My current paintings and drawings are based on Chinese scholar's rocks and Zen rock gardens, natural artifacts that are framed as objects of meditation and reflection. While Zen thought encourages diving into direct experience, these pieces are distant, based upon catalog documents and visitors' photographs. Much of the texture and detail in these paintings derives from glitches of information passing from photographs, through stenciling software, and onto canvas. Errors of calculation and discoloration inform the image, substantially reinventing it as painting. The original stones are a muted, removed influence.

About Ryoan-Ji

This installation of paintings is based upon the 14th-century stone garden at the temple of Ryoan-Ji in Kyoto, Japan. This garden is carefully composed of 15 moss-covered boulders placed in a long, rectangular bed of raked gravel. This panoramic tableau cannot be fully perceived from a single vantage point; from the viewing platform, one can only see 14 of the rocks at a time. The garden is a meditation on landscape, a space deliberately created with the intent of slowing down and framing the act of looking.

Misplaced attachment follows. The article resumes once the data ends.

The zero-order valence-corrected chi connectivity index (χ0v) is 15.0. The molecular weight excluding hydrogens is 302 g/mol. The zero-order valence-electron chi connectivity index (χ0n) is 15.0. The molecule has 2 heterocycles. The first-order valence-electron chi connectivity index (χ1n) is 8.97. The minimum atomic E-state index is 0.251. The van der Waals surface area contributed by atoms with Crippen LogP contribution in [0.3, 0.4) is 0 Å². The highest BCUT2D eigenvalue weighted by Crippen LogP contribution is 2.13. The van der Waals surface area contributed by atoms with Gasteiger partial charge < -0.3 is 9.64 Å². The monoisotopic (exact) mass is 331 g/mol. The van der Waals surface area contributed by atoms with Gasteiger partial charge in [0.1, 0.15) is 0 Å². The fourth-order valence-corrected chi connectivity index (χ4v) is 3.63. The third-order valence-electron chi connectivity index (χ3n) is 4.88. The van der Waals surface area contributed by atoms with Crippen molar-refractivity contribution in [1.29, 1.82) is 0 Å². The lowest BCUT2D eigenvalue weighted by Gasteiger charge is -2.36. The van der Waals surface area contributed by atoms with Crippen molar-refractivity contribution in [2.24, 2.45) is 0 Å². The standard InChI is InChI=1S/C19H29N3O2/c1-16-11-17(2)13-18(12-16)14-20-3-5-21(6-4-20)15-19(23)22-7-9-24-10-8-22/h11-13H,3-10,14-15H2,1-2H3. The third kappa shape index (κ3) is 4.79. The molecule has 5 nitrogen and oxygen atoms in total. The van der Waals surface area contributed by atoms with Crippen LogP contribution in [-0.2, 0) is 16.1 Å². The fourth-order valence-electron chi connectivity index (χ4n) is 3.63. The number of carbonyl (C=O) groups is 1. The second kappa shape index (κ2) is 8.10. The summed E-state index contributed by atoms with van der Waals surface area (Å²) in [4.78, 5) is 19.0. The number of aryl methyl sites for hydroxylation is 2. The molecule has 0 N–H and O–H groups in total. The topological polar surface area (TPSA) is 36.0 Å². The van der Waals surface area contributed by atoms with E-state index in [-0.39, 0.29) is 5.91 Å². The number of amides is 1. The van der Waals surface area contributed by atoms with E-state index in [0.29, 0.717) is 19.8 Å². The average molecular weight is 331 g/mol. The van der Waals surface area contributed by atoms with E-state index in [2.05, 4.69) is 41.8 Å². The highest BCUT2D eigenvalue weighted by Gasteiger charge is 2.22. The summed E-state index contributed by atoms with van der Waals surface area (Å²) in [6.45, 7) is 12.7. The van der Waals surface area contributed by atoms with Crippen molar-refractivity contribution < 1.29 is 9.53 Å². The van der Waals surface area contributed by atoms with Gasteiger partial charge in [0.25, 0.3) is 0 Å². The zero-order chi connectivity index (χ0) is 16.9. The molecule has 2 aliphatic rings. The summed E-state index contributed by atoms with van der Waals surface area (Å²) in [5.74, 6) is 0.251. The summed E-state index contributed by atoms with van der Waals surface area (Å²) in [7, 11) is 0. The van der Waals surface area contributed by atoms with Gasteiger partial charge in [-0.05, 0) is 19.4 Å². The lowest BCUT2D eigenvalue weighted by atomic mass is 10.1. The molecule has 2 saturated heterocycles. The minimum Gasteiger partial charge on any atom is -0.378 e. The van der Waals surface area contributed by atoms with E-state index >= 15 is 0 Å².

Countless visitors have photographed partial views of Ryoan-Ji. Their photographs, freely distributed on the Internet, are the basis for each individual painting. What happens if I combine these singular and diverse points of view into a new panorama? How authentic is such a representation? As I transfer these images to the canvas, layering detail of rocks and gravel into the painting, I am somehow brought closer to the garden, although I've never been to Japan. Indeed, my interest in this project is driven in large part from the idea of representing a place I've never seen in person.